The way I see it, all social and economic institutions are an ecology of private and public goods – of private and public motives. If I’m right, our penchant for ideological trench warfare between those arguing for the primacy of the private over the public or vice versa is a sideshow. What matters is making the ecology of public and private as healthy as possible.
Let me explain.
In a market, people pursue their own interests. That’s the point of markets. But that self-seeking is according to rules. In addition to pervasive social norms, there’s also the law. But whereas traders are self-interested (mostly within the rules) those enforcing the rules – such as police and judges – represent collective interests and must reflect that in their work, rather than their self-interest. Market failure arises where such public standards cannot be delivered – so traders must waste their time and resources checking to ensure they’re not being cheated and fighting for their share.
And this same ecology of public and private goods, of competitive and public spirited endeavour, is just as crucial in the market for knowledge.
Shi-min Fang was shocked to discover the extent of misconduct on returning to his native China from US scientific training. Since 2000, his website New Threads has relentlessly exposed plagiarism, fraud and corruption in Chinese science. It’s making a difference. He’s just won the international Maddox Prize for his efforts. But don’t get too smug about developed country science. Though outright fraud is very rare, you’d be amazed at how corrupted things are.
In the mid 2000s, Massachusetts builder and self-taught 29-year-old architect Stephen Heywood was diagnosed with the horrible Lou Gehrig’s disease, or ALS, which produces rapid and ultimately fatal neuronal degeneration. His brothers Jamie and Benjamin completely rearranged their lives to try to save him. They identified 15 promising results in the literature that might have helped him. Incredibly, as they replicated each study, not one positive result was confirmed.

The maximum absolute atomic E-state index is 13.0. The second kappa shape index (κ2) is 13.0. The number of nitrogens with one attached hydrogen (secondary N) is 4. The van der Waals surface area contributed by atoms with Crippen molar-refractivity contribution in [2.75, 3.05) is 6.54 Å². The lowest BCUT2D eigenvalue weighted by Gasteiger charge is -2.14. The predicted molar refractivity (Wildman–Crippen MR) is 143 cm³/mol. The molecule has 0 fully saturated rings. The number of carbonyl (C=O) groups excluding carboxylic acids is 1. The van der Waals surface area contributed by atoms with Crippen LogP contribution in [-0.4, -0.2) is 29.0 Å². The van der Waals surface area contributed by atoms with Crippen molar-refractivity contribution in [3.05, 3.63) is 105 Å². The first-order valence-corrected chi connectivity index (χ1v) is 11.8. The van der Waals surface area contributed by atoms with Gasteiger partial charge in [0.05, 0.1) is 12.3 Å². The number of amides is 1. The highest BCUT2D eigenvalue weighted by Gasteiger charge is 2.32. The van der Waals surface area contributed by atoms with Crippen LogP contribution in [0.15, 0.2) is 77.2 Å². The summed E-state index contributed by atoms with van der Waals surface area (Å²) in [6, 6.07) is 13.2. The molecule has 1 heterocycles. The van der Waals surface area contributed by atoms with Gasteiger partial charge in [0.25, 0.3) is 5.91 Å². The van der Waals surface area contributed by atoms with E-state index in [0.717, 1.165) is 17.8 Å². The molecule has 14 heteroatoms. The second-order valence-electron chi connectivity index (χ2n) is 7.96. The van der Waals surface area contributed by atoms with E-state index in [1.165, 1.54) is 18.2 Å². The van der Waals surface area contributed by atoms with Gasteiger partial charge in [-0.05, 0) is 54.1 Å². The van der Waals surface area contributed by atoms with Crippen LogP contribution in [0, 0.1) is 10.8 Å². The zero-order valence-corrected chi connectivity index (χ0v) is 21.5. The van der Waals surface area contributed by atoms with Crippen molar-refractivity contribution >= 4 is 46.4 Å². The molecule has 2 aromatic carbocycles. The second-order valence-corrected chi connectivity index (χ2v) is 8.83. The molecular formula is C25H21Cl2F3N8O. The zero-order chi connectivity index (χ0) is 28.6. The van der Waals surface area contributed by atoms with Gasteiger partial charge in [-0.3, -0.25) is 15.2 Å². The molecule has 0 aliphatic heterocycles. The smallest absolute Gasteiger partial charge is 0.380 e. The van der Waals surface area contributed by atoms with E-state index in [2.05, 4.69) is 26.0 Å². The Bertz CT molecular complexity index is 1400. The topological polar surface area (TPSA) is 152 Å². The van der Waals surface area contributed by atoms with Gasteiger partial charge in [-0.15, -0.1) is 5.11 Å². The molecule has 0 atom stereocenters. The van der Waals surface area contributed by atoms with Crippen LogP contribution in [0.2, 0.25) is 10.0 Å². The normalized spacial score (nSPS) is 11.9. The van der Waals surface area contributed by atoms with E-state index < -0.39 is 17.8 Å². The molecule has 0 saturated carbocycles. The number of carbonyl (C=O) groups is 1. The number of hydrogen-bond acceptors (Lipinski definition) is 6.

I doubt any of the studies were deliberate frauds. Something much subtler is going on. A Nature article recently identified numerous interrelated culprits. First, though we might think of scientists and academics as a dispassionate lot, their imagination is captivated far more by a positive relationship – say between some substance and cancer, or a cancer cure – than a ”null result”.
And with journals the world over, like the popular press, far keener to publish positive findings than null results, the incentives for scientists are clear. Let’s say you’re a researcher looking for some positive association to impress your colleagues and score that prestigious publication, but your experiment didn’t produce such an association. You can always run it again – and if necessary again and again, each time with variations. As the great, now centenarian economist Ronald Coase says, “If you torture the data long enough, it will confess”.
There are plenty of institutions that should represent the public interest in the integrity of this market for knowledge. Jealous of their reputation, journals use peer review to vouchsafe the integrity of what they publish. But they’re already rife with publication bias. And peer review doesn’t come with the resources necessary to replicate experiments.
The universities and foundations where so much of this work is done are publicly or philanthropically funded. So you’d think they’d be motivated by the public interest. But only to a point. Competition between them is intensifying under the influence of government policy, with funding and official rankings between institutions based on – you guessed it – publications!
Of course, the vast body of scientific literature isn’t vitiated by these problems. But as the Heywoods’ experience illustrates, it’s corrupted to a surprising extent. That’s because many institutions we think of as reflecting the public interest routinely forsake it to pursue their own interests.
Meanwhile, public-spirited individuals are doing what they can. The Cochrane Collaboration, a scientific network of more than 28,000 volunteers in more than 100 countries, promotes vigilance. Shi-min Fang tends his website and the Heywood brothers founded the world’s first non-profit biotech firm which develops ALS treatments outside strictures of academic and corporate life. They also founded the website PatientsLikeMe that helps users manage their illness with tools such as diaries and social networking, while assembling a database that helps patients and scientists distinguish between what helps treat their disease, and what generates a null result.
From The Age, November 28, 2012